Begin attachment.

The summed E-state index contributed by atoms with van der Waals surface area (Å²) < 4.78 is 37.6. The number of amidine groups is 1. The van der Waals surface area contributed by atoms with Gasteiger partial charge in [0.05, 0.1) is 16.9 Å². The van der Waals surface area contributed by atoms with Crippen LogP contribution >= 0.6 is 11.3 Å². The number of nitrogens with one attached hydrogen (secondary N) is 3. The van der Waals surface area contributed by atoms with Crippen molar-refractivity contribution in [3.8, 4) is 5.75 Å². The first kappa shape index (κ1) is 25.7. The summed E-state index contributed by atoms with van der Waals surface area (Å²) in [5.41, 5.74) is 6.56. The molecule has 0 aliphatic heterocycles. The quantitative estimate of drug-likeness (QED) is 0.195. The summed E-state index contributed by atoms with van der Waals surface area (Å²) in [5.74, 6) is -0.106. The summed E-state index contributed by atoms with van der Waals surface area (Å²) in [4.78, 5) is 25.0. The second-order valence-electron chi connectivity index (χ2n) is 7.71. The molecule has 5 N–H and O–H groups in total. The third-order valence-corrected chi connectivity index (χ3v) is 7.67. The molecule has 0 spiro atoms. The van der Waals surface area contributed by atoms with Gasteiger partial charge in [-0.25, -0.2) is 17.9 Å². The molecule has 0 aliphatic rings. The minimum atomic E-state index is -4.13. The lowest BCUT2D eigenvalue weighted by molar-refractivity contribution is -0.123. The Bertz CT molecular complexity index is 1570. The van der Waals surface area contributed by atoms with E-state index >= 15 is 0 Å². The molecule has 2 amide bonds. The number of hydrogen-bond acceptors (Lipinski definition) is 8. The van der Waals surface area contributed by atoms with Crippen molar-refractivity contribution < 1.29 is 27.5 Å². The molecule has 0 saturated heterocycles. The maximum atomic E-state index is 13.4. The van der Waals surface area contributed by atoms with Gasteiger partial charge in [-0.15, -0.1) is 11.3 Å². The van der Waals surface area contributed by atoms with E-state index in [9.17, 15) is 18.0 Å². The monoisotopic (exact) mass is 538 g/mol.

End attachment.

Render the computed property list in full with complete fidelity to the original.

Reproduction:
The summed E-state index contributed by atoms with van der Waals surface area (Å²) < 4.78 is 37.6. The number of amidine groups is 1. The van der Waals surface area contributed by atoms with Gasteiger partial charge in [0.05, 0.1) is 16.9 Å². The van der Waals surface area contributed by atoms with Crippen LogP contribution >= 0.6 is 11.3 Å². The number of nitrogens with one attached hydrogen (secondary N) is 3. The van der Waals surface area contributed by atoms with Crippen molar-refractivity contribution in [3.8, 4) is 5.75 Å². The first kappa shape index (κ1) is 25.7. The summed E-state index contributed by atoms with van der Waals surface area (Å²) in [5.41, 5.74) is 6.56. The molecule has 0 aliphatic heterocycles. The quantitative estimate of drug-likeness (QED) is 0.195. The summed E-state index contributed by atoms with van der Waals surface area (Å²) in [5.74, 6) is -0.106. The summed E-state index contributed by atoms with van der Waals surface area (Å²) in [4.78, 5) is 25.0. The second-order valence-electron chi connectivity index (χ2n) is 7.71. The molecule has 5 N–H and O–H groups in total. The third-order valence-corrected chi connectivity index (χ3v) is 7.67. The molecule has 0 spiro atoms. The van der Waals surface area contributed by atoms with Gasteiger partial charge in [-0.25, -0.2) is 17.9 Å². The molecule has 0 aliphatic rings. The minimum atomic E-state index is -4.13. The lowest BCUT2D eigenvalue weighted by molar-refractivity contribution is -0.123. The Bertz CT molecular complexity index is 1570. The van der Waals surface area contributed by atoms with E-state index >= 15 is 0 Å². The molecule has 2 amide bonds. The number of hydrogen-bond acceptors (Lipinski definition) is 8. The van der Waals surface area contributed by atoms with Crippen molar-refractivity contribution < 1.29 is 27.5 Å². The molecule has 0 saturated heterocycles. The maximum atomic E-state index is 13.4. The van der Waals surface area contributed by atoms with Gasteiger partial charge in [-0.15, -0.1) is 11.3 Å². The van der Waals surface area contributed by atoms with E-state index in [9.17, 15) is 18.0 Å². The monoisotopic (exact) mass is 538 g/mol.